Athlete. Legend. Warrior. Rockstar. Renegade. SoulCycle.
Branding is incredibly important. The words above can be found all throughout the SoulCycle studios, on their apparel and throughout social media. They want their riders to know this is who they become when they ride. This is the heart of their brand. The co-founder of SoulCycle described her initial plans for their studios in an interview with Racked online magazine:
SoulCycle isn't just another gym. There's a reason that their studios all across the US fill up to the brim, but local gyms don't see the same turnout to their spin classes. They captured an energy that is both motivating and addicting. Even at steep prices per class, many classes fill up and even have waitlists to join. They want you to join their "tribe."
Everything is accented in yellow - the color associated with joy, happiness and energy. From the moment you walk through the door, their team members greet you and do whatever they can to keep your experience positive. SoulCycle has succeeded in changing the atmosphere around working out. Instead of dreading a 45-minute sweat session, riders line up enthusiastically to grind out any frustrations and focus on the now.
The instructors aren't just fitness experts - they are motivators, coaches, leaders of the pack. The brand of SoulCycle isn't just about their look, it's in everything you experience. The training their instructors and team members go through is rooted in the mission and identity of SoulCycle. The yellow wheel is just the iconic symbol representing the tribe.
Their logo falls in line with their brand mission as well. The yellow wheel resembles a sun, reinforcing the ideas of energy and joy. All throughout their studios, you see neon lights that spell out motivating messages. Of all the bottled water companies they could offer in their studios, who better to match the SoulCycle brand than SmartWater?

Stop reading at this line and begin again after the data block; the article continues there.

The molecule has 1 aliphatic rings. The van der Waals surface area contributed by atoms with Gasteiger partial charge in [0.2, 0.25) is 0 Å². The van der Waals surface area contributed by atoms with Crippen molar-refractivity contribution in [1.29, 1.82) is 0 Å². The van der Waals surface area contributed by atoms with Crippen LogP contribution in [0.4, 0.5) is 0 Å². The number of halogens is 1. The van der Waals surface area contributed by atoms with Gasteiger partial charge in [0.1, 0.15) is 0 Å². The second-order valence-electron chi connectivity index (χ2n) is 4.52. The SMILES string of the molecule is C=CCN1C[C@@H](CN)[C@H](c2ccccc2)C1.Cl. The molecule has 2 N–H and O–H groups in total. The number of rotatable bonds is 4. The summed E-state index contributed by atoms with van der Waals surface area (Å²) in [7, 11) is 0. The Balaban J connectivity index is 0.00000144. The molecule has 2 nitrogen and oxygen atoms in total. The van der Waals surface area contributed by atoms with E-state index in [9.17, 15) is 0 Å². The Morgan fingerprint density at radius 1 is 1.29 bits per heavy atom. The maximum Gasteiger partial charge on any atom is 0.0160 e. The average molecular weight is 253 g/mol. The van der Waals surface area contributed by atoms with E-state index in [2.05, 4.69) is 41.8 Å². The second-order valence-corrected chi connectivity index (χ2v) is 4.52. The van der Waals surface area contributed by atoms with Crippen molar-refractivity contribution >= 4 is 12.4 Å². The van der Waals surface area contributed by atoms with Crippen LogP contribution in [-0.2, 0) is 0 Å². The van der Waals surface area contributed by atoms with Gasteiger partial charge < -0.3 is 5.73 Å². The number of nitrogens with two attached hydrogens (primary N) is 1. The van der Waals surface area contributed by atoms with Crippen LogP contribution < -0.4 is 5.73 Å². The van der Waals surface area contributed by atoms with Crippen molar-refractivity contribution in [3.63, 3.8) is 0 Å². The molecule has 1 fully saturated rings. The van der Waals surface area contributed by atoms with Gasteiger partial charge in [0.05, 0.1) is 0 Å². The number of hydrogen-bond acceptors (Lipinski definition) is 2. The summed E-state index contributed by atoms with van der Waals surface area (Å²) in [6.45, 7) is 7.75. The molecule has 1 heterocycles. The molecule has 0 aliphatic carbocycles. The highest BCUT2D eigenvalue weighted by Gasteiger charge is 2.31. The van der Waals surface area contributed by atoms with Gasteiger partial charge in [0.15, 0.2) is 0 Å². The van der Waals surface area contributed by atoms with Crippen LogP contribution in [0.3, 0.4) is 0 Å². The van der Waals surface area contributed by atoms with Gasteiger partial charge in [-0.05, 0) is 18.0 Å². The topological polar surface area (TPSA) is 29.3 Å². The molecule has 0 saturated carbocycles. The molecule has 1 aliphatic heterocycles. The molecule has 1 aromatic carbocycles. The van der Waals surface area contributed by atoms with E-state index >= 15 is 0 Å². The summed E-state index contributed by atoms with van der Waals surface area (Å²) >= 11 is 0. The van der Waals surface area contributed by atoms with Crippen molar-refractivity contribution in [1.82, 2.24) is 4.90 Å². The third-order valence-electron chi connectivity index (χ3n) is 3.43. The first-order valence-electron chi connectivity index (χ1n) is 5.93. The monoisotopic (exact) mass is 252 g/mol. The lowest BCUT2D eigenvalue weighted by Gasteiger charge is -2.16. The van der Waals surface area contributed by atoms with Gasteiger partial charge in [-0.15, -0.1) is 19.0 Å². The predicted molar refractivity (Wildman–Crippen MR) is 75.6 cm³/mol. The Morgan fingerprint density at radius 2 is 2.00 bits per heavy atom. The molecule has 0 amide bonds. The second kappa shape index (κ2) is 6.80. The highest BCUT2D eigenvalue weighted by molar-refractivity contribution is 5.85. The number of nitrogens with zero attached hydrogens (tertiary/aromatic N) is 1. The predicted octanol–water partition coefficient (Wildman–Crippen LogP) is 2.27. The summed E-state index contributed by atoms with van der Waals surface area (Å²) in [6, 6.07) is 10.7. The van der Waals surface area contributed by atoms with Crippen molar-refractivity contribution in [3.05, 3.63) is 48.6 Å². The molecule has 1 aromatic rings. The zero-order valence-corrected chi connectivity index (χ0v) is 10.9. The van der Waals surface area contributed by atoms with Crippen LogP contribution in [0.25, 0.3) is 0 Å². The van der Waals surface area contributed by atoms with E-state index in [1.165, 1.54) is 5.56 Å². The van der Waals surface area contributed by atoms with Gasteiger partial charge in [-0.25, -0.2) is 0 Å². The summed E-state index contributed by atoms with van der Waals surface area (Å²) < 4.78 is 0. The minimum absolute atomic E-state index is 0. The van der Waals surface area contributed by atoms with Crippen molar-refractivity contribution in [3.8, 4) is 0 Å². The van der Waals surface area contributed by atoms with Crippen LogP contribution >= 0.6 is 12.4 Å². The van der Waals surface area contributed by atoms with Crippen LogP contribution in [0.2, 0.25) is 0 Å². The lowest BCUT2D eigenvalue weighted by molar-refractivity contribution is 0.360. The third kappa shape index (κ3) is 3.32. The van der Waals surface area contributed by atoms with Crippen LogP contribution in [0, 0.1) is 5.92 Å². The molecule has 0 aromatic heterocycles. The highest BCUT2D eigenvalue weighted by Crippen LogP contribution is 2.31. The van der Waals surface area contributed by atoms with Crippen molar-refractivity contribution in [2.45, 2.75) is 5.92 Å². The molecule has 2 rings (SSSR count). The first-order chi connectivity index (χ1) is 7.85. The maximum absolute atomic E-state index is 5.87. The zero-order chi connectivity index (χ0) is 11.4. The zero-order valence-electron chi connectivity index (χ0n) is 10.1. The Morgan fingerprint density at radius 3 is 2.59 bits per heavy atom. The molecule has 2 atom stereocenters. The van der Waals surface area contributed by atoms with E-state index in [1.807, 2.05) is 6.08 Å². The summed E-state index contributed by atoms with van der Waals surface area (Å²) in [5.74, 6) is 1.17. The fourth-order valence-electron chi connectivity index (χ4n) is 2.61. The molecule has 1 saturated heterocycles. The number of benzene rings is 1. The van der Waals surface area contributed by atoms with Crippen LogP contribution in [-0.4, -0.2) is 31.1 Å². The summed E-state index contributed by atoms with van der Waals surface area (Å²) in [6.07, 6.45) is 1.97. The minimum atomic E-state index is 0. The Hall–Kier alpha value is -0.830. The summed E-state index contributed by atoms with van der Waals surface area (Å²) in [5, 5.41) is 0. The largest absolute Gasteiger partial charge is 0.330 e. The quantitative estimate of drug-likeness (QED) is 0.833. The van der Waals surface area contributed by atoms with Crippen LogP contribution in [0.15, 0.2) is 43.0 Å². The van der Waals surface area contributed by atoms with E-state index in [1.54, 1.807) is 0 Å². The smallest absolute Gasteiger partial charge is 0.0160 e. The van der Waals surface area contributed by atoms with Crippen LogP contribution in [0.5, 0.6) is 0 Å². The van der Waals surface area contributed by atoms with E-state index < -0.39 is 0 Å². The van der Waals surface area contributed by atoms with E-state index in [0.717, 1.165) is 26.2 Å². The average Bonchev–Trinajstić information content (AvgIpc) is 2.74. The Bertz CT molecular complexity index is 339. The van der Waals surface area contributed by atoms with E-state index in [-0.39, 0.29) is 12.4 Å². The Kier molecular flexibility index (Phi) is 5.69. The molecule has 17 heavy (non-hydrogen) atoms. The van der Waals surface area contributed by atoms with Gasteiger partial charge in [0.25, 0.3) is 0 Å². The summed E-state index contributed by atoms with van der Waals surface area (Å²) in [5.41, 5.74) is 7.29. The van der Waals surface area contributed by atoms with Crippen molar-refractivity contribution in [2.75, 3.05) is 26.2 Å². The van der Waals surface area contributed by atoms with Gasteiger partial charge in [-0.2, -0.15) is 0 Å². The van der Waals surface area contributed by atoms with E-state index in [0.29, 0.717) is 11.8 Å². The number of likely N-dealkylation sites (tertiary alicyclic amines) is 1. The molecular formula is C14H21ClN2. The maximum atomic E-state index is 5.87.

They aren't just selling a workout, they are selling a lifestyle. SoulCycle has created a world around their routines - and it's a luxurious one. They sell sleek apparel. The candlelit theater (that's actually what the room with bikes is referred to as) is lined with mirrors on one wall and motivational sayings in their standard, strong, sans-serif font on the others.
Flywheel Sports is another studio that has capitalized on a specific aesthetic. Instead of the dance-party workout, their founders, Ruth Zukerman and former professional football player Tiki Barber, built their studio around competition.
Their main color is blue - a color known for creating feelings of strength, dependability and trust. The language they use throughout their marketing? All about motion. Their riders aren't just biking. They're flying. The hashtag they use for all their social media? #NeverCoast. They are all about adventure and action, and that message begins with their logo. And over the last couple years, the Flywheel Sports brand has evolved - they are more than just cycling. They are also FlyBarre and recently, FlyAnywhere, an at-home cycling program and bike.
They use a stadium-style setup for bikes and keep the energy in the room high. They use a system called TorqBoard to show riders where they are on a power scale in comparison with their fellow riders. Whether you're trying to beat your own record or be top of the class, numbers motivate. That's how Flywheel has created their brand around a work-hard, win-hard look.
Whatever a company or individual creates their brand to be, it's important that it's strong and stays true to who they want to be. If Flywheel decided to switch to a dance-crazed, positivity-based identity, they'd probably lose a lot of their clients. Likewise, if SoulCycle decided to switch to a competition-driven model, riders wouldn't be as motivated to fill up their bikes.
A company's brand is one of the first things a customer interacts with - so being intentional and consistent is crucial. SoulCycle and Flywheel are two examples of studios who have used branding to effectively build up their ridership. But they've done even more, they've created a following. And a quick search on Instagram shows just how strong their brands run true.
I've personally been riding with SoulCycle for the past few months. I started because I needed something I enjoyed again to get me working out. I never would've guessed that I would enjoy it the dance-inspired spin class - I thought the dance-y classes would feel too contrived and the energy forced. But I was wrong. They've created an environment where you can feel encouraged and challenged, and even have fun. I have bought in to their brand, and while I may not be a "Soul Survivor" I can appreciate a well-designed brand when I see one.
Have you tried any spin classes? Or do you prefer the brand simplicity of a traditional gym?